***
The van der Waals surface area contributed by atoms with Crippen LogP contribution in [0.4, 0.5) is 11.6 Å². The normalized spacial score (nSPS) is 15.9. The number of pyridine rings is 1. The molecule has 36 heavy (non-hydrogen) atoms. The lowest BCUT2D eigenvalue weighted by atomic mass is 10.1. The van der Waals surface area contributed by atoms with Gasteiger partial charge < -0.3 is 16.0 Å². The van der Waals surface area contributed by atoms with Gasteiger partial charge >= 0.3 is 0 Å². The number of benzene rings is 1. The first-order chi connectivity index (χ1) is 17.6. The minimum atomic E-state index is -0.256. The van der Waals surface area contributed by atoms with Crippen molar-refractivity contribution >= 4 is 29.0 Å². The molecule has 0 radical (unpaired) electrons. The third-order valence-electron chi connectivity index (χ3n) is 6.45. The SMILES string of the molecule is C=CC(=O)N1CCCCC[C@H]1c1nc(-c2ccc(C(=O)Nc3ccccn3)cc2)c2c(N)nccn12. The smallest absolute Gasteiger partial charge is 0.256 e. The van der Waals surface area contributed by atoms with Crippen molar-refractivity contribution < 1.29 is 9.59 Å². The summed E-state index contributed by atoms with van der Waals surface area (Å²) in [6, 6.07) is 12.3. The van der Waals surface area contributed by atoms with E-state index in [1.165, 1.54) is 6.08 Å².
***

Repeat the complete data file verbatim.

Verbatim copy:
The van der Waals surface area contributed by atoms with Crippen LogP contribution in [0.4, 0.5) is 11.6 Å². The normalized spacial score (nSPS) is 15.9. The number of pyridine rings is 1. The molecule has 36 heavy (non-hydrogen) atoms. The lowest BCUT2D eigenvalue weighted by atomic mass is 10.1. The van der Waals surface area contributed by atoms with Gasteiger partial charge < -0.3 is 16.0 Å². The van der Waals surface area contributed by atoms with Gasteiger partial charge >= 0.3 is 0 Å². The number of benzene rings is 1. The first-order chi connectivity index (χ1) is 17.6. The minimum atomic E-state index is -0.256. The van der Waals surface area contributed by atoms with Crippen molar-refractivity contribution >= 4 is 29.0 Å². The molecule has 0 radical (unpaired) electrons. The third-order valence-electron chi connectivity index (χ3n) is 6.45. The SMILES string of the molecule is C=CC(=O)N1CCCCC[C@H]1c1nc(-c2ccc(C(=O)Nc3ccccn3)cc2)c2c(N)nccn12. The smallest absolute Gasteiger partial charge is 0.256 e. The van der Waals surface area contributed by atoms with Crippen molar-refractivity contribution < 1.29 is 9.59 Å². The summed E-state index contributed by atoms with van der Waals surface area (Å²) in [6, 6.07) is 12.3. The van der Waals surface area contributed by atoms with E-state index in [1.165, 1.54) is 6.08 Å².